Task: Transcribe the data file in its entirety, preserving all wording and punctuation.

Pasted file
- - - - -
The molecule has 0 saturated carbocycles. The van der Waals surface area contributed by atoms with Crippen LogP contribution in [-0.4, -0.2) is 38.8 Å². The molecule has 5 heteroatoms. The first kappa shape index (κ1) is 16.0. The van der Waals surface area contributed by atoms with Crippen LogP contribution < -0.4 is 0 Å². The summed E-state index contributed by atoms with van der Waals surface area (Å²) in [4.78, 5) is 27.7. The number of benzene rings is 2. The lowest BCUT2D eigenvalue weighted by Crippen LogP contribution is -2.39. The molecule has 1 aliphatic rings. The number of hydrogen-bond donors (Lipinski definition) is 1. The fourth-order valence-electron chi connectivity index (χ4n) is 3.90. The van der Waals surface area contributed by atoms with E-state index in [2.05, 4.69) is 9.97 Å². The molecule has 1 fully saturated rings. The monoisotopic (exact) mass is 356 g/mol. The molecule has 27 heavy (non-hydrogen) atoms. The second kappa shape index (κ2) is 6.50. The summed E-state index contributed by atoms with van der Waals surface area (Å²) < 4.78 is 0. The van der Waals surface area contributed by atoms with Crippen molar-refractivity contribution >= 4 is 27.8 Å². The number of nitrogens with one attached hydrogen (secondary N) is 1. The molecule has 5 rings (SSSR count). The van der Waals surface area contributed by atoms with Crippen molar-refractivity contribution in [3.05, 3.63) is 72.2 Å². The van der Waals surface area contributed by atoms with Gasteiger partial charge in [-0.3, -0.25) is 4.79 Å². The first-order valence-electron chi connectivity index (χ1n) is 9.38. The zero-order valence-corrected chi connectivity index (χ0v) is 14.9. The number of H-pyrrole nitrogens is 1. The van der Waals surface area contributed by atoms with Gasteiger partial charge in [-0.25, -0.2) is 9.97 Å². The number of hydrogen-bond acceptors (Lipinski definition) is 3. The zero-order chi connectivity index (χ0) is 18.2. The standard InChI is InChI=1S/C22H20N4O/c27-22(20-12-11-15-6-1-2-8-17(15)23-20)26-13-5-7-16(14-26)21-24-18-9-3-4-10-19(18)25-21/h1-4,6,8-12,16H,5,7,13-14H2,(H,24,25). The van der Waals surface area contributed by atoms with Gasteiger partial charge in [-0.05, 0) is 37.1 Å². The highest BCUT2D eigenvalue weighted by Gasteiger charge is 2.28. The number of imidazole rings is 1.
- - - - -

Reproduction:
The molecule has 0 saturated carbocycles. The van der Waals surface area contributed by atoms with Crippen LogP contribution in [-0.4, -0.2) is 38.8 Å². The molecule has 5 heteroatoms. The first kappa shape index (κ1) is 16.0. The van der Waals surface area contributed by atoms with Crippen LogP contribution < -0.4 is 0 Å². The summed E-state index contributed by atoms with van der Waals surface area (Å²) in [4.78, 5) is 27.7. The number of benzene rings is 2. The lowest BCUT2D eigenvalue weighted by Crippen LogP contribution is -2.39. The molecule has 1 aliphatic rings. The number of hydrogen-bond donors (Lipinski definition) is 1. The fourth-order valence-electron chi connectivity index (χ4n) is 3.90. The van der Waals surface area contributed by atoms with E-state index in [2.05, 4.69) is 9.97 Å². The molecule has 1 fully saturated rings. The monoisotopic (exact) mass is 356 g/mol. The molecule has 27 heavy (non-hydrogen) atoms. The second kappa shape index (κ2) is 6.50. The summed E-state index contributed by atoms with van der Waals surface area (Å²) < 4.78 is 0. The van der Waals surface area contributed by atoms with Crippen molar-refractivity contribution >= 4 is 27.8 Å². The number of nitrogens with one attached hydrogen (secondary N) is 1. The molecule has 5 rings (SSSR count). The van der Waals surface area contributed by atoms with Crippen molar-refractivity contribution in [3.05, 3.63) is 72.2 Å². The van der Waals surface area contributed by atoms with Gasteiger partial charge in [-0.3, -0.25) is 4.79 Å². The first-order valence-electron chi connectivity index (χ1n) is 9.38. The zero-order valence-corrected chi connectivity index (χ0v) is 14.9. The number of H-pyrrole nitrogens is 1. The van der Waals surface area contributed by atoms with Gasteiger partial charge in [-0.25, -0.2) is 9.97 Å². The number of hydrogen-bond acceptors (Lipinski definition) is 3. The zero-order chi connectivity index (χ0) is 18.2. The standard InChI is InChI=1S/C22H20N4O/c27-22(20-12-11-15-6-1-2-8-17(15)23-20)26-13-5-7-16(14-26)21-24-18-9-3-4-10-19(18)25-21/h1-4,6,8-12,16H,5,7,13-14H2,(H,24,25). The van der Waals surface area contributed by atoms with Gasteiger partial charge in [-0.05, 0) is 37.1 Å². The highest BCUT2D eigenvalue weighted by Gasteiger charge is 2.28. The number of imidazole rings is 1.